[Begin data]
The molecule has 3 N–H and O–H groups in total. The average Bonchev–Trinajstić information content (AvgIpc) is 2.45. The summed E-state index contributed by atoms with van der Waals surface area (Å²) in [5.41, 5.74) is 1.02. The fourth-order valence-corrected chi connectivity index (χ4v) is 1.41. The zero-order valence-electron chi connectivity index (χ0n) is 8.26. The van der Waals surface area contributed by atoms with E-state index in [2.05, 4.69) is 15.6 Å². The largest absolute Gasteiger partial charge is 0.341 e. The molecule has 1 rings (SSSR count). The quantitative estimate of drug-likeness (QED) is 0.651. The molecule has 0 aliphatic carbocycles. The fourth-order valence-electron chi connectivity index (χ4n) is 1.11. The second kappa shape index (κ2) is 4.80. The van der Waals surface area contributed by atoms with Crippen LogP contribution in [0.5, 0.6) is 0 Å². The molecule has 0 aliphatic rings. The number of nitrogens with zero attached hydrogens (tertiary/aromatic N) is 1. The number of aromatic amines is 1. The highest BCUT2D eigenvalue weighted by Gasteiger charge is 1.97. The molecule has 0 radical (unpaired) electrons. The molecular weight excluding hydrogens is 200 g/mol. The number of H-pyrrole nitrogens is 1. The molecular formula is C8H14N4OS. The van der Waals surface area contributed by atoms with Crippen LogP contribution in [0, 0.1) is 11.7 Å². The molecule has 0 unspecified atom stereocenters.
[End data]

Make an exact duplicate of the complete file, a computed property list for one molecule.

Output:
The molecule has 3 N–H and O–H groups in total. The average Bonchev–Trinajstić information content (AvgIpc) is 2.45. The summed E-state index contributed by atoms with van der Waals surface area (Å²) in [5.41, 5.74) is 1.02. The fourth-order valence-corrected chi connectivity index (χ4v) is 1.41. The zero-order valence-electron chi connectivity index (χ0n) is 8.26. The van der Waals surface area contributed by atoms with E-state index in [2.05, 4.69) is 15.6 Å². The largest absolute Gasteiger partial charge is 0.341 e. The molecule has 1 rings (SSSR count). The quantitative estimate of drug-likeness (QED) is 0.651. The molecule has 0 aliphatic carbocycles. The fourth-order valence-electron chi connectivity index (χ4n) is 1.11. The second kappa shape index (κ2) is 4.80. The van der Waals surface area contributed by atoms with Crippen LogP contribution in [0.5, 0.6) is 0 Å². The molecule has 0 aliphatic rings. The number of nitrogens with zero attached hydrogens (tertiary/aromatic N) is 1. The number of aromatic amines is 1. The highest BCUT2D eigenvalue weighted by Gasteiger charge is 1.97. The molecule has 0 radical (unpaired) electrons. The molecular weight excluding hydrogens is 200 g/mol. The number of H-pyrrole nitrogens is 1. The molecular formula is C8H14N4OS. The van der Waals surface area contributed by atoms with Crippen LogP contribution in [0, 0.1) is 11.7 Å². The molecule has 0 unspecified atom stereocenters.